PRIEST HOLMES: I do remember the box being stacked. I mean, it seemed like their whole entire team was inside the linebacker box. It really felt like no matter which direction I was going, they were sending about four of five extra guys that direction.

But I think that our team being so defined and detailed when it comes to the red zone, that they could have brought everyone from Chicago and put them on the field and we would have scored those two touchdowns.

PRO FORECAST: As you know, your nose for the end zone, overall skill level and consistent productivity make you a prime Fantasy pick. Now I understand you're familiar with the World Championship of Fantasy Football?

PRIEST HOLMES: Some familiarity. ...

PRO FORECAST: I was also told you met last year's WCOFF champions?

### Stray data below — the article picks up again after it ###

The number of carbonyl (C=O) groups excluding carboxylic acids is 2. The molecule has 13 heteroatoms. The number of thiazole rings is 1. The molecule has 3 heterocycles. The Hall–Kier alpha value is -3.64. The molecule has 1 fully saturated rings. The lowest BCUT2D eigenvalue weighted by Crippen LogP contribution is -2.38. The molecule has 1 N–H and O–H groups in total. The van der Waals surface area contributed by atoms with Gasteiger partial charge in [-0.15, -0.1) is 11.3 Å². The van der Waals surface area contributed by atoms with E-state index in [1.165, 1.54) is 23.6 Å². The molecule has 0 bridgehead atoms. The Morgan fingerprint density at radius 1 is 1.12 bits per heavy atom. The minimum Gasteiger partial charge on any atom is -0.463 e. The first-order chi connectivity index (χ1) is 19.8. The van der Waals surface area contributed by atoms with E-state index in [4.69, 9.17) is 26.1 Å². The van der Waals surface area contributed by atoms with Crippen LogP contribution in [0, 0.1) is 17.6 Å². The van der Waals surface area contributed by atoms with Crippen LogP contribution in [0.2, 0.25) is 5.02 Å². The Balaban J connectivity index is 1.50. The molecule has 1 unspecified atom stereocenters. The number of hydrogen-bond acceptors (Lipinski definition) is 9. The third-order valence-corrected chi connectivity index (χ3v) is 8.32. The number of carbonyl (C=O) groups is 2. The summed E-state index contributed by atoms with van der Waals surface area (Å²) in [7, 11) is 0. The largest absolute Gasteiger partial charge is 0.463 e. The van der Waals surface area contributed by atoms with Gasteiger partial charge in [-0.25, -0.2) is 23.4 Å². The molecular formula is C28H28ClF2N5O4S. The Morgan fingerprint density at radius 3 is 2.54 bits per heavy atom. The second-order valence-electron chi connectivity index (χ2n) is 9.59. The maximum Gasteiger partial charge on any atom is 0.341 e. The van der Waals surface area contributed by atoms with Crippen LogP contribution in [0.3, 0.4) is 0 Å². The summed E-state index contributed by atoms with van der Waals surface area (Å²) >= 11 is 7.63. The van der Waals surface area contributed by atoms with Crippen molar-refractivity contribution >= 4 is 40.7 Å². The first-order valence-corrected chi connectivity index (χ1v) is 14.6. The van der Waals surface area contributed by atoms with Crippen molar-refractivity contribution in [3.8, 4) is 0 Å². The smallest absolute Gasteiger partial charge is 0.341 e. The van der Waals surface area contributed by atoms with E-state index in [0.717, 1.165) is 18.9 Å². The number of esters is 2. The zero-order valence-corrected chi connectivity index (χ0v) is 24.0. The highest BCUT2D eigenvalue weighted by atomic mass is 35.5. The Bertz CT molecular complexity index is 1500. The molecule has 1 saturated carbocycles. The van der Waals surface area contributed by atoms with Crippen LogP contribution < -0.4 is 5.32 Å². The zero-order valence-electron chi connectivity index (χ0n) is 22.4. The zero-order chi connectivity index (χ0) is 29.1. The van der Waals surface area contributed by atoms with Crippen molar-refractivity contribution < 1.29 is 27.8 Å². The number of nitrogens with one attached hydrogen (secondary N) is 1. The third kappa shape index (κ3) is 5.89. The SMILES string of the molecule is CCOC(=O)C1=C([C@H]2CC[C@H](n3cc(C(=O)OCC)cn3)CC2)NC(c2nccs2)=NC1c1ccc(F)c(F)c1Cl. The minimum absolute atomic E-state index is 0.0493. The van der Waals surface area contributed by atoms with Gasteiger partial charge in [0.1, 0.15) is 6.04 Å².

PRIEST HOLMES: It's so funny. I was actually in Houston and I met a few guys that were champions and I couldn't believe it.

I couldn't believe the fact that No. 1, they won so much money.

The second thing, I can't believe out of all the people that they said enter into Fantasy football that they were the ones that came out on top. It had to be amazing.

PRO FORECAST: Not surprisingly, you were their first round pick in Las Vegas last September. How does it feel being the horse pulling a $200,000 cart up to somebody's door?

PRIEST HOLMES: That's what I told them. ... I told them I'm gonna invoice them (laughing). I told them sometime this summer. I'd let them enjoy some of that money, but I'd invoice them in the summer time.

PRO FORECAST: While we're on the subject of Fantasy football, I'm wondering how often you're approached with Fantasy-related questions during the course of an average regular-season week?